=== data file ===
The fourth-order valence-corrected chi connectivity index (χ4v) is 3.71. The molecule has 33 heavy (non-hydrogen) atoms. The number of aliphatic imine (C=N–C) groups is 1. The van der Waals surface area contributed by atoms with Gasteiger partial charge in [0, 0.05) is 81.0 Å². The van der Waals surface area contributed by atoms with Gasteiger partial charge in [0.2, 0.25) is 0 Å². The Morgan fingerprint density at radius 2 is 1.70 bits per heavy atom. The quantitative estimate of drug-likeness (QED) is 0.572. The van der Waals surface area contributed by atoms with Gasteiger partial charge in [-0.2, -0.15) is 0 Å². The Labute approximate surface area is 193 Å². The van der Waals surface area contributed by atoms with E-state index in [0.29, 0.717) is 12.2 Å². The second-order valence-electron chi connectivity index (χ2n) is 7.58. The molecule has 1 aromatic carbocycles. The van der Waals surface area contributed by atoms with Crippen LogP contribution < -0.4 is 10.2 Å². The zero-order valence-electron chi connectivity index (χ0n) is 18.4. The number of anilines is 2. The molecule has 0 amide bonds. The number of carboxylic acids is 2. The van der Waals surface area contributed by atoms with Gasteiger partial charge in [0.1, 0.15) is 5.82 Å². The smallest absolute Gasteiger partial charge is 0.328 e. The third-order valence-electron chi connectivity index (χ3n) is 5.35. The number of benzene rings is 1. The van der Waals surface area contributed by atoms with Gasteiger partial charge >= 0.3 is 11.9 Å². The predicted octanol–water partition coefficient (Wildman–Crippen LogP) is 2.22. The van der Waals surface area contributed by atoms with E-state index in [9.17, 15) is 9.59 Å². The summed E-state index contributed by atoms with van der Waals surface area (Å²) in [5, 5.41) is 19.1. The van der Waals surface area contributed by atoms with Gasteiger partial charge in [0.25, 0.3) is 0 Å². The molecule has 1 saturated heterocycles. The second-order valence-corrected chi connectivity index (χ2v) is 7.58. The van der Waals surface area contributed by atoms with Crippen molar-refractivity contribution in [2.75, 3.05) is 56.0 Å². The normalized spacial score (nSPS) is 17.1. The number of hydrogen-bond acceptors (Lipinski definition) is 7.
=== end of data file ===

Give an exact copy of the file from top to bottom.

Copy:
The fourth-order valence-corrected chi connectivity index (χ4v) is 3.71. The molecule has 33 heavy (non-hydrogen) atoms. The number of aliphatic imine (C=N–C) groups is 1. The van der Waals surface area contributed by atoms with Gasteiger partial charge in [0, 0.05) is 81.0 Å². The van der Waals surface area contributed by atoms with Gasteiger partial charge in [0.2, 0.25) is 0 Å². The Morgan fingerprint density at radius 2 is 1.70 bits per heavy atom. The quantitative estimate of drug-likeness (QED) is 0.572. The van der Waals surface area contributed by atoms with Gasteiger partial charge in [-0.2, -0.15) is 0 Å². The Labute approximate surface area is 193 Å². The van der Waals surface area contributed by atoms with E-state index in [0.29, 0.717) is 12.2 Å². The second-order valence-electron chi connectivity index (χ2n) is 7.58. The molecule has 1 aromatic carbocycles. The van der Waals surface area contributed by atoms with Crippen LogP contribution < -0.4 is 10.2 Å². The zero-order valence-electron chi connectivity index (χ0n) is 18.4. The number of anilines is 2. The molecule has 0 amide bonds. The number of carboxylic acids is 2. The van der Waals surface area contributed by atoms with Gasteiger partial charge in [0.1, 0.15) is 5.82 Å². The smallest absolute Gasteiger partial charge is 0.328 e. The third-order valence-electron chi connectivity index (χ3n) is 5.35. The number of benzene rings is 1. The van der Waals surface area contributed by atoms with Gasteiger partial charge >= 0.3 is 11.9 Å². The predicted octanol–water partition coefficient (Wildman–Crippen LogP) is 2.22. The van der Waals surface area contributed by atoms with E-state index in [9.17, 15) is 9.59 Å². The summed E-state index contributed by atoms with van der Waals surface area (Å²) in [5, 5.41) is 19.1. The van der Waals surface area contributed by atoms with Gasteiger partial charge in [0.25, 0.3) is 0 Å². The molecule has 1 saturated heterocycles. The second-order valence-corrected chi connectivity index (χ2v) is 7.58. The van der Waals surface area contributed by atoms with Crippen molar-refractivity contribution in [2.75, 3.05) is 56.0 Å². The normalized spacial score (nSPS) is 17.1. The number of hydrogen-bond acceptors (Lipinski definition) is 7.